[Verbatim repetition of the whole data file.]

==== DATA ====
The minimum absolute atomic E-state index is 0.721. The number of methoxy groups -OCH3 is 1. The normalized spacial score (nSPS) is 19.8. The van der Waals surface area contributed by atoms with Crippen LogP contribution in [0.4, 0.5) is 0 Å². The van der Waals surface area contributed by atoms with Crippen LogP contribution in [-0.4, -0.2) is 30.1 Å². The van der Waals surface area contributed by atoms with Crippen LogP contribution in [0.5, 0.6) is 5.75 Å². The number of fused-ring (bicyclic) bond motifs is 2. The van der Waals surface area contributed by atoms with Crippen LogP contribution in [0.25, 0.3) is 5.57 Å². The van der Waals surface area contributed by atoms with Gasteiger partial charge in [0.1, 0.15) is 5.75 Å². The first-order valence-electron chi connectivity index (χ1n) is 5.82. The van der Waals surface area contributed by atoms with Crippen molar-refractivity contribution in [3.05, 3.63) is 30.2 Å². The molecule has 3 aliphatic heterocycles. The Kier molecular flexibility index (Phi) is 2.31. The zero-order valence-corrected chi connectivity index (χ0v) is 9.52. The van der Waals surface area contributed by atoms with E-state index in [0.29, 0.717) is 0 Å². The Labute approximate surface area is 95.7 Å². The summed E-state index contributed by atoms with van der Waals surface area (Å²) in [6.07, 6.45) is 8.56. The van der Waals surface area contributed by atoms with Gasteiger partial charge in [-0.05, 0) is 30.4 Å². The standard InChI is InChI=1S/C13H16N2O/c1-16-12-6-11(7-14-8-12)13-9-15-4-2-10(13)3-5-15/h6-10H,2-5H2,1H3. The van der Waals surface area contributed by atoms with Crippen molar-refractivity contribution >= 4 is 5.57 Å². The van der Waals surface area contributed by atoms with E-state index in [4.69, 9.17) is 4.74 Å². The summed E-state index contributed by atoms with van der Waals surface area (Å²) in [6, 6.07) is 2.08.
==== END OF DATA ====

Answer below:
The minimum absolute atomic E-state index is 0.721. The number of methoxy groups -OCH3 is 1. The normalized spacial score (nSPS) is 19.8. The van der Waals surface area contributed by atoms with Crippen LogP contribution in [0.4, 0.5) is 0 Å². The van der Waals surface area contributed by atoms with Crippen LogP contribution in [-0.4, -0.2) is 30.1 Å². The van der Waals surface area contributed by atoms with Crippen LogP contribution in [0.5, 0.6) is 5.75 Å². The number of fused-ring (bicyclic) bond motifs is 2. The van der Waals surface area contributed by atoms with Crippen LogP contribution in [0.25, 0.3) is 5.57 Å². The van der Waals surface area contributed by atoms with Gasteiger partial charge in [0.1, 0.15) is 5.75 Å². The first-order valence-electron chi connectivity index (χ1n) is 5.82. The van der Waals surface area contributed by atoms with Crippen molar-refractivity contribution in [3.05, 3.63) is 30.2 Å². The molecule has 3 aliphatic heterocycles. The Kier molecular flexibility index (Phi) is 2.31. The zero-order valence-corrected chi connectivity index (χ0v) is 9.52. The van der Waals surface area contributed by atoms with E-state index in [0.29, 0.717) is 0 Å². The Labute approximate surface area is 95.7 Å². The summed E-state index contributed by atoms with van der Waals surface area (Å²) in [6.07, 6.45) is 8.56. The van der Waals surface area contributed by atoms with Gasteiger partial charge in [-0.05, 0) is 30.4 Å². The standard InChI is InChI=1S/C13H16N2O/c1-16-12-6-11(7-14-8-12)13-9-15-4-2-10(13)3-5-15/h6-10H,2-5H2,1H3. The van der Waals surface area contributed by atoms with Crippen molar-refractivity contribution >= 4 is 5.57 Å². The van der Waals surface area contributed by atoms with E-state index in [4.69, 9.17) is 4.74 Å². The summed E-state index contributed by atoms with van der Waals surface area (Å²) in [6, 6.07) is 2.08.